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Crocodile Hunter's academic sidekick is keeping the dream alive


In the creeks and rivers of far north Australia, where crocs still rule, one man continues the legacy of Steve Irwin in a mission to tell the world we neglect these animals at our peril.

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The all-khaki workwear and all-Austrayan drawl are missing, but by crikey, Professor Craig Franklin is the real deal when it comes to sharing the personal space of tropical north Queensland’s most feared predators.

A distinctly ‘hands-on’ academic, this researcher from the University of Queensland shares a special bond with the crocodiles of Australia’s far north, and the late global superstar who is being honoured with his own international tribute today.

As the world marks International Steve Irwin Day, in honour of the bloke who turned nature documentaries into high-adrenaline television and built a global brand as the ‘crocodile hunter’, his good mate and collaborator will be no doubt recalling the years they spent uncovering the secret lives of crocodiles and revealing them to a captive worldwide audience.

And while Irwin would get the accolades and fame for the decidedly rare skill of being able to leap into murky rivers onto the backs of crocs, wrestling them into position for the camera while exclaiming “Crikey, she’s a little beauty!” all in the same breath, it was his quietly-spoken crocodile expert and scientific mentor responsible for the preparation of the money shot and the ongoing technical advice.

Fifteen years after Irwin’s death (due to a sting-ray, not a crocodile), in many respects it’s the role Franklin continues to play, remaining connected to the research work and the Irwin family’s efforts to keep the focus on crocodile preservation.

Franklin working with Steve Irwin (left) on tagging and releasing crocodiles for research in Lakefield National Park near Cooktown in 2006.

As creatures of never-ending fascination, crocodiles are understandably good for business, but as Franklin sees it, they are also a critical barometer for the planet’s health, the quintessential canary in the coalmine, whose decline will sound the alarm should the planet’s vital signs begin to fail.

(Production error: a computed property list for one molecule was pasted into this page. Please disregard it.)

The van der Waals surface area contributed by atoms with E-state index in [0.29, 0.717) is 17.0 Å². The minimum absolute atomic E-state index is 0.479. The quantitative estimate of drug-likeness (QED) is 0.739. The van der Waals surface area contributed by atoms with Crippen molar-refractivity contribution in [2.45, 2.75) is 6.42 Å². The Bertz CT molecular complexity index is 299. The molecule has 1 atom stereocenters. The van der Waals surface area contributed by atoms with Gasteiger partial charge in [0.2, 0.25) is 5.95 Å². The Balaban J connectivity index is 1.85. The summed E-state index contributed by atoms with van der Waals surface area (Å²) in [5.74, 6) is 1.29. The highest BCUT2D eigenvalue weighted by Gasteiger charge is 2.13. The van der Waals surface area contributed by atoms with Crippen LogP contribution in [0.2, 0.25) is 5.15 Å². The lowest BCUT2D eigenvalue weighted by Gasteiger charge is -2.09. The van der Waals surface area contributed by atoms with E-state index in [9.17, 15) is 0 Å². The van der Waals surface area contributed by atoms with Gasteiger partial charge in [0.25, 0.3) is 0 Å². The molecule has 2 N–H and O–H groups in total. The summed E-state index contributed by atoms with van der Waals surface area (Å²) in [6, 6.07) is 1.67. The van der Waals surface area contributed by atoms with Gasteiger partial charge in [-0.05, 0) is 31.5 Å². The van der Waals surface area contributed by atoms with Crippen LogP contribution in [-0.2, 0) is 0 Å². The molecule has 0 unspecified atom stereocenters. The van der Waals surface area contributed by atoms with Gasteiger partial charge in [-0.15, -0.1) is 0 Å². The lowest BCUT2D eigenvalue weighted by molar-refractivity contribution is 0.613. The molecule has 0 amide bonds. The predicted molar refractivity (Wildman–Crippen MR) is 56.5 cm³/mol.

A zoologist by training, Franklin’s speciality is observing how animals respond, both physically and behaviourally, to changing environmental conditions.

Of the 24 species of crocodile across the globe, half are vulnerable to extinction and seven are listed as critically endangered.

Australia has two species – the freshwater and the saltwater crocodile – the latter of which is the world’s largest.

“In Queensland they are still classified as a vulnerable species, because up until the 60s they were hunted to the point of extinction,” Franklin said.

“Even with the moratorium on hunting that was signed in the 70s, we’re still dealing with the legacy of that.

“Now we’re facing new pressures, particularly how climate warming will change crocodile behaviour.”

As Franklin explains, crocodiles, as opposed to humans, stay in the water to regulate their temperature, not necessarily to cool off.

If temperatures rise, it may see more crocodiles, which have shown extraordinary abilities over some 70 million years to adapt to changing climates, to seek more time on land to find their food.

If urban development pushes into traditional crocodile territories, the interaction could be disastrous for both crocodiles and people alike.

“They have the most incredible and resilient underlying physiology, with the most complicated heart and circulatory system in the animal kingdom, that they’ve shown a remarkable ability to be able to move from one climate system to the next over millennia,” Franklin said.

“I guess that’s why I love them so much.”

But Franklin is also looking at whether crocodiles may look to submerge deeper and for longer in water that is cooler, which will in turn change feeding patterns, disrupting finely balanced ecologies, of which the outcomes are still unknown.

His research has proved, however, that controlling crocodile numbers through violent means, which is illegal in Queensland, will not make humans safer.

“In the river environments, crocodiles are the apex predator,” he explained to InQueensland.

“The big alpha males dominate their sections of the river and generally keep to their allotments the same way people divide up real estate.

“In these sections they have their food source and their breeding females established. It’s the roving males moving between these territories that cause the most problems because they are competing for territory, food and females.

“Hunting only exacerbates this disruption, which means the more roving males you have increases the chances of attacks on humans.

“But I’ve worked with crocodiles for years and I’ve never come close to being taken by a crocodile.

“If you follow really sensible guidelines you should only ever have to respect them, not fear them.”
















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